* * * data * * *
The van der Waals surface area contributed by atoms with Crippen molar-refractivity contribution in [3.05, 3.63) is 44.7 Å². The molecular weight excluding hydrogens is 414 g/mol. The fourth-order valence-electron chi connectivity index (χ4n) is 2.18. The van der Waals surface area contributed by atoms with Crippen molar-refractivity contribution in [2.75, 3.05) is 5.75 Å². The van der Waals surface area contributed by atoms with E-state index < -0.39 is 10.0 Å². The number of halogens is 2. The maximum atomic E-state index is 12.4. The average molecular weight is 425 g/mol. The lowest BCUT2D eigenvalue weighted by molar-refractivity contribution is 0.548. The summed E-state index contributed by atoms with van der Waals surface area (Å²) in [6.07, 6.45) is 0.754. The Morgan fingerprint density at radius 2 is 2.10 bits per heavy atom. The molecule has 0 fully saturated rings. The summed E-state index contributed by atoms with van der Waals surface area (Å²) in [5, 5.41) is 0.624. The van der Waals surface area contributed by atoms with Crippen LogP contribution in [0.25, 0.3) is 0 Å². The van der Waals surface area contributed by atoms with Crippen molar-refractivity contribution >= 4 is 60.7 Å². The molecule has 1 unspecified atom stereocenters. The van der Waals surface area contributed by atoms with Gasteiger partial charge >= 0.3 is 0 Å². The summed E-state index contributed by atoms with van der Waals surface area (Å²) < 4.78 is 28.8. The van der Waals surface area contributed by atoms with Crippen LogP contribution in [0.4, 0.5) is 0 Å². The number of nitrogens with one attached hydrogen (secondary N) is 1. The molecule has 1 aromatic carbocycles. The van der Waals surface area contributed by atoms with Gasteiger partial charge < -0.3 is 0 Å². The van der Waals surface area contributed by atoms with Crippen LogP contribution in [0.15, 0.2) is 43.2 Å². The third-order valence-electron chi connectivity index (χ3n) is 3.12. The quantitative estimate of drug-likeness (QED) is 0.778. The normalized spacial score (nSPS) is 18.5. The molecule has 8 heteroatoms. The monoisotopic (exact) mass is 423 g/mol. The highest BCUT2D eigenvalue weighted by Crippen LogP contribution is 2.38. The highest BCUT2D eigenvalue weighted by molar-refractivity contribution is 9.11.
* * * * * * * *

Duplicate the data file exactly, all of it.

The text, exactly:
The van der Waals surface area contributed by atoms with Crippen molar-refractivity contribution in [3.05, 3.63) is 44.7 Å². The molecular weight excluding hydrogens is 414 g/mol. The fourth-order valence-electron chi connectivity index (χ4n) is 2.18. The van der Waals surface area contributed by atoms with Crippen molar-refractivity contribution in [2.75, 3.05) is 5.75 Å². The van der Waals surface area contributed by atoms with E-state index < -0.39 is 10.0 Å². The number of halogens is 2. The maximum atomic E-state index is 12.4. The average molecular weight is 425 g/mol. The lowest BCUT2D eigenvalue weighted by molar-refractivity contribution is 0.548. The summed E-state index contributed by atoms with van der Waals surface area (Å²) in [6.07, 6.45) is 0.754. The Morgan fingerprint density at radius 2 is 2.10 bits per heavy atom. The molecule has 0 fully saturated rings. The summed E-state index contributed by atoms with van der Waals surface area (Å²) in [5, 5.41) is 0.624. The van der Waals surface area contributed by atoms with Crippen LogP contribution in [0.25, 0.3) is 0 Å². The van der Waals surface area contributed by atoms with Crippen molar-refractivity contribution >= 4 is 60.7 Å². The molecule has 1 unspecified atom stereocenters. The van der Waals surface area contributed by atoms with Gasteiger partial charge >= 0.3 is 0 Å². The summed E-state index contributed by atoms with van der Waals surface area (Å²) < 4.78 is 28.8. The van der Waals surface area contributed by atoms with Crippen LogP contribution in [0.4, 0.5) is 0 Å². The number of nitrogens with one attached hydrogen (secondary N) is 1. The molecule has 1 aromatic carbocycles. The van der Waals surface area contributed by atoms with Gasteiger partial charge < -0.3 is 0 Å². The van der Waals surface area contributed by atoms with Crippen LogP contribution in [0.15, 0.2) is 43.2 Å². The third-order valence-electron chi connectivity index (χ3n) is 3.12. The quantitative estimate of drug-likeness (QED) is 0.778. The normalized spacial score (nSPS) is 18.5. The molecule has 8 heteroatoms. The monoisotopic (exact) mass is 423 g/mol. The highest BCUT2D eigenvalue weighted by Crippen LogP contribution is 2.38. The highest BCUT2D eigenvalue weighted by molar-refractivity contribution is 9.11.